“Illness is the night-side of life, a more onerous citizenship. Everyone who is born holds dual citizenship, in the kingdom of the well and in the kingdom of the sick. Although we all prefer to use only the good passport, sooner or later each of us is obliged, at least for a spell, to identify ourselves as citizens of that other place.” -Susan Sontag in Illness As Metaphor
Thank you to everyone who came out for the opening of 1.2 cm = an exhibition of photography by Constance Thalken. The exhibition addresses the paradoxical relationship between the smallness of an invasive tumor (1.2 cm) and complexity of its impact on the body and mind. The work speaks to concerns of mortality, the nature of disease and our unease with it, and the body as a medical object and as a vessel of the human spirit.
From January 2010 to February 2011, Constance underwent a number of breast cancer treatments including surgery, chemotherapy, radiotherapy, targeted drug therapy and hormone therapy. Throughout this process, she collected all the bandages that were applied and removed from her body related to the treatments. At the time, this practice was not meant for artistic purposes, but merely as an attempt to secure control over the circumstances in which she had none. Thalken archived these “discard” materials in Ziploc bags and later photographed them on the surface of her bathroom floor. The bathroom became a significant place for her during her treatments, as she stood, daily, on the stone floor, confronting herself and the side effects of her treatment. After completing four months of chemotherapy and during the next two months of radiotherapy, Thalken was compelled for the first and only time to photograph herself, acknowledging her fortitude in passing through the most demanding phase of treatments. While she no longer recognized herself, she was curious as to what the scrutiny of the lens would reveal. In 1.2cm = Thalken bravely exhibits these portraits, which she considers to be the heart and soul of the project, alongside the “discard” materials. The exhibition juxtaposes the qualitative effects of cancer on the body with an eye-opening, quantitative analysis of the disease including the staggering amount of medical expenses, drug doses, medical appointments, etc. that go into treating a relatively small, 1.2cm tumor.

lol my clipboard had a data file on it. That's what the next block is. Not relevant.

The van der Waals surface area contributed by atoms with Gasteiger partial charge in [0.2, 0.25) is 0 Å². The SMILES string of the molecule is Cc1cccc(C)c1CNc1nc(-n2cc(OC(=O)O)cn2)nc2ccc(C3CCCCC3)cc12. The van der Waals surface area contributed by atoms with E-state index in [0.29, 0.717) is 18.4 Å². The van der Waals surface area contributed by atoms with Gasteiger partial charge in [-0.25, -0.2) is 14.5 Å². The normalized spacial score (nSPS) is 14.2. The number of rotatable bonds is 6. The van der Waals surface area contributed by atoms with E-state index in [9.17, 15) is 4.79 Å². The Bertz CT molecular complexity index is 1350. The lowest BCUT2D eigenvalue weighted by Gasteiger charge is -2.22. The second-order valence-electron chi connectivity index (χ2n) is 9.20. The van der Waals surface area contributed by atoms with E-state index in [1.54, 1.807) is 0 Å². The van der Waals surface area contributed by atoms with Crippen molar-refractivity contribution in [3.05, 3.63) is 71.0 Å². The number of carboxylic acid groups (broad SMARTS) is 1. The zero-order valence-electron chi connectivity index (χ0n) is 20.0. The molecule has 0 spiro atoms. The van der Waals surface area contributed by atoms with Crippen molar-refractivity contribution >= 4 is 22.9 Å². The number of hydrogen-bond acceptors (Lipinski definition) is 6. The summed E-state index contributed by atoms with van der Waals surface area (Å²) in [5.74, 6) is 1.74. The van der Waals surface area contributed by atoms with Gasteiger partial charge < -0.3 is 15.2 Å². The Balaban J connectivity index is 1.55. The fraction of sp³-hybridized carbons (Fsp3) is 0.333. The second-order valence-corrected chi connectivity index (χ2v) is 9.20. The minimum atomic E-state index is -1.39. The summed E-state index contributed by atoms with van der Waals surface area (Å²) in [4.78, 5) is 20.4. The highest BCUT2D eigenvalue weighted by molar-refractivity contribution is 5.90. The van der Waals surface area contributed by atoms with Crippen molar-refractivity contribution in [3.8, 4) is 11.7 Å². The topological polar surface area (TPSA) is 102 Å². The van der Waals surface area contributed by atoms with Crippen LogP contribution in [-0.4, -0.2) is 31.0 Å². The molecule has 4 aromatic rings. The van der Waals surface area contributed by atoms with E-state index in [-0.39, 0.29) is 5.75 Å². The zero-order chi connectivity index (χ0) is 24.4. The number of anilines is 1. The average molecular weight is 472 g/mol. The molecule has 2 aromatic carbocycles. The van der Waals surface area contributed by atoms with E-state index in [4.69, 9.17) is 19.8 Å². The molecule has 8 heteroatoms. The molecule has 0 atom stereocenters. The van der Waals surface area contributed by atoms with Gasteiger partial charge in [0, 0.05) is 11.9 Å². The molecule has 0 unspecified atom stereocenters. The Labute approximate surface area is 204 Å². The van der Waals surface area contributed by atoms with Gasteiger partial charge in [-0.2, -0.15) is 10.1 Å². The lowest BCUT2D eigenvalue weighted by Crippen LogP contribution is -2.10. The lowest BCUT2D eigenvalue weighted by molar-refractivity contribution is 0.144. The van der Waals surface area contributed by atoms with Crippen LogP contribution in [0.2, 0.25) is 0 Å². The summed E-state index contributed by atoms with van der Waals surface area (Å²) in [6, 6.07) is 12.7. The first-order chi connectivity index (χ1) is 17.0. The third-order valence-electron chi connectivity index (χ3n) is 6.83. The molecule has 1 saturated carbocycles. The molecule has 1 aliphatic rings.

The whitespace blog will be featuring Constance Thalken as our inaugural Featured Artist, so stay tuned for an interview with Constance to learn more about her work, as well as details about her upcoming artist’s talk at the gallery! For photographs from the opening reception, please visit our facebook page.